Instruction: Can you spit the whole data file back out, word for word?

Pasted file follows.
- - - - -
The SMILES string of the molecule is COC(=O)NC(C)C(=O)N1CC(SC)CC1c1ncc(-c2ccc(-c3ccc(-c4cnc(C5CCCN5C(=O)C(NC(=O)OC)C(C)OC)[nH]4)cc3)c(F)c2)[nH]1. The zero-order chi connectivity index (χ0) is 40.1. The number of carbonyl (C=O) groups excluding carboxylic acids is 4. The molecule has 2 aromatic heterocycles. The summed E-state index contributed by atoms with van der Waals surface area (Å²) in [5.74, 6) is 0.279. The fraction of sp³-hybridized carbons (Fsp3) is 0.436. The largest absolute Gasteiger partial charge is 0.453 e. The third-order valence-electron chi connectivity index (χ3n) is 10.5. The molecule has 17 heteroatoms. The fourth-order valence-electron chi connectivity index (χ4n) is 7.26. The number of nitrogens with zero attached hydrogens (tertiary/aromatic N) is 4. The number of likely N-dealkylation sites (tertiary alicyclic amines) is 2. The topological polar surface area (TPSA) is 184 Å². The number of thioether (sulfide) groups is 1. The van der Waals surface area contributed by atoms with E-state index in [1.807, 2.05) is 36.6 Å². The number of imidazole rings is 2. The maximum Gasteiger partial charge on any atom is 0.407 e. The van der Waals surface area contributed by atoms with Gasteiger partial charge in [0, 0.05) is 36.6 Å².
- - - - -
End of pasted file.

The SMILES string of the molecule is COC(=O)NC(C)C(=O)N1CC(SC)CC1c1ncc(-c2ccc(-c3ccc(-c4cnc(C5CCCN5C(=O)C(NC(=O)OC)C(C)OC)[nH]4)cc3)c(F)c2)[nH]1. The zero-order chi connectivity index (χ0) is 40.1. The number of carbonyl (C=O) groups excluding carboxylic acids is 4. The molecule has 2 aromatic heterocycles. The summed E-state index contributed by atoms with van der Waals surface area (Å²) in [5.74, 6) is 0.279. The fraction of sp³-hybridized carbons (Fsp3) is 0.436. The largest absolute Gasteiger partial charge is 0.453 e. The third-order valence-electron chi connectivity index (χ3n) is 10.5. The molecule has 17 heteroatoms. The fourth-order valence-electron chi connectivity index (χ4n) is 7.26. The number of nitrogens with zero attached hydrogens (tertiary/aromatic N) is 4. The number of likely N-dealkylation sites (tertiary alicyclic amines) is 2. The topological polar surface area (TPSA) is 184 Å². The number of thioether (sulfide) groups is 1. The van der Waals surface area contributed by atoms with E-state index in [1.807, 2.05) is 36.6 Å². The number of imidazole rings is 2. The maximum Gasteiger partial charge on any atom is 0.407 e. The van der Waals surface area contributed by atoms with Gasteiger partial charge in [0, 0.05) is 36.6 Å².